Beyond these meetings, the time commitment for an EC member depends on the work they take on. The various awards chairs have bursts of intermittent work, as do the EC members handling travel grant requests. Spearheading a new initiative is a sustained, but bursty effort, in most cases. Overall, being on the EC is roughly equivalent to being on a major conference committee, but the work is spread throughout the year in small chunks.
What does the Chair do?
I’ve left the Chair role for last because, firstly, I know most about it, and secondly, it requires greater involvement and time commitment compared to the other positions.
Per the SIGPLAN bylaws, The Chair is the principal officer of SIGPLAN and is responsible for leading SIGPLAN and managing its activities. There are several categories of activities.
Leading the EC
The Chair organizes the EC. At the start, this involves working out who will do what, in terms of handling ongoing responsibilities. The Chair also calls and presides at the EC meetings, organizing the agenda and distributing action items that result. These action items might involve forming new sub-committees, as we did for the climate action committee and the evaluation committee, or initiating requests to ACM, as we did for PACMPL. Throughout the year, the Chair works with EC members in carrying out their duties. For example, the Chair sits on the MIP award committees and the dissertation award committee in an advisory capacity. The Chair also participates in discussions via the EC discussion board.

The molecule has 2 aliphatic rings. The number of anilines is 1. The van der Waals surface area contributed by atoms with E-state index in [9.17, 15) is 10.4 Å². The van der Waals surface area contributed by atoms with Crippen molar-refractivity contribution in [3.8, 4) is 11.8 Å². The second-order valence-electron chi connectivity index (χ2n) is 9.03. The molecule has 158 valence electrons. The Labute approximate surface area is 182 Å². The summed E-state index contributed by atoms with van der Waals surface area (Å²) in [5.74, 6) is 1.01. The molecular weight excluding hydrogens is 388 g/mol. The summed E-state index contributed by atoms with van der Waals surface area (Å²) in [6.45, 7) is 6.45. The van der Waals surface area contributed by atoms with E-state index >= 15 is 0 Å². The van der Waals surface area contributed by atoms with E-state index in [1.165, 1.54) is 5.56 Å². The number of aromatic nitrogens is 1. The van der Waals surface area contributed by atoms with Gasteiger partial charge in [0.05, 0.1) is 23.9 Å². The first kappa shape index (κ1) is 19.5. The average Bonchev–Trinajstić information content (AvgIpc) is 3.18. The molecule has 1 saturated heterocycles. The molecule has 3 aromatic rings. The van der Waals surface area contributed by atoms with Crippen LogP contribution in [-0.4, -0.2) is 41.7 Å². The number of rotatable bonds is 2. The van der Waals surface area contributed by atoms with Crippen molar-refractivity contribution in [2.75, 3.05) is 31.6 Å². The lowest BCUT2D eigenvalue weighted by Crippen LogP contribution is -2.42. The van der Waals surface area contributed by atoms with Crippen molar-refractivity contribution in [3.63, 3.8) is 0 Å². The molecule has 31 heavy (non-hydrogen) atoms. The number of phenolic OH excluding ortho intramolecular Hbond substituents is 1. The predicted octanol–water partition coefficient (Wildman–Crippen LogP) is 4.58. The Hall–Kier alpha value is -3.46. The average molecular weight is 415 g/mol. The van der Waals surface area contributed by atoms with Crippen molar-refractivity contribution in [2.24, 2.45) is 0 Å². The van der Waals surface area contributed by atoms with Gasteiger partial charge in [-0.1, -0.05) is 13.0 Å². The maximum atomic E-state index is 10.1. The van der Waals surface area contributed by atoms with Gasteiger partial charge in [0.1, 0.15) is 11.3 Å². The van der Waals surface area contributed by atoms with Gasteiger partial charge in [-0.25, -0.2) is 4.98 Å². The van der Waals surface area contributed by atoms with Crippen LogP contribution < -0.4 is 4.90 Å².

A key aspect of this part of the job is figuring out how to channel the passion and skills of the volunteers serving on the EC. They have important insights and experiences and are motivated to serve their community. It is important that the Chair be able to work with them to help make their ideas a reality.
Interfacing with ACM
The Chair is the point of contact for the SIGPLAN EC with ACM leadership. Owing to this responsibility, the Chair attends two 1-day meetings per year (of the SIG Governing Board (SGB)) that involve all of the SIG Chairs and the ACM leadership. At these meetings we learn about the financial health of ACM and the status of its various initiatives and activities. We also share ideas developed within SIGs that might be suited for broader adoption.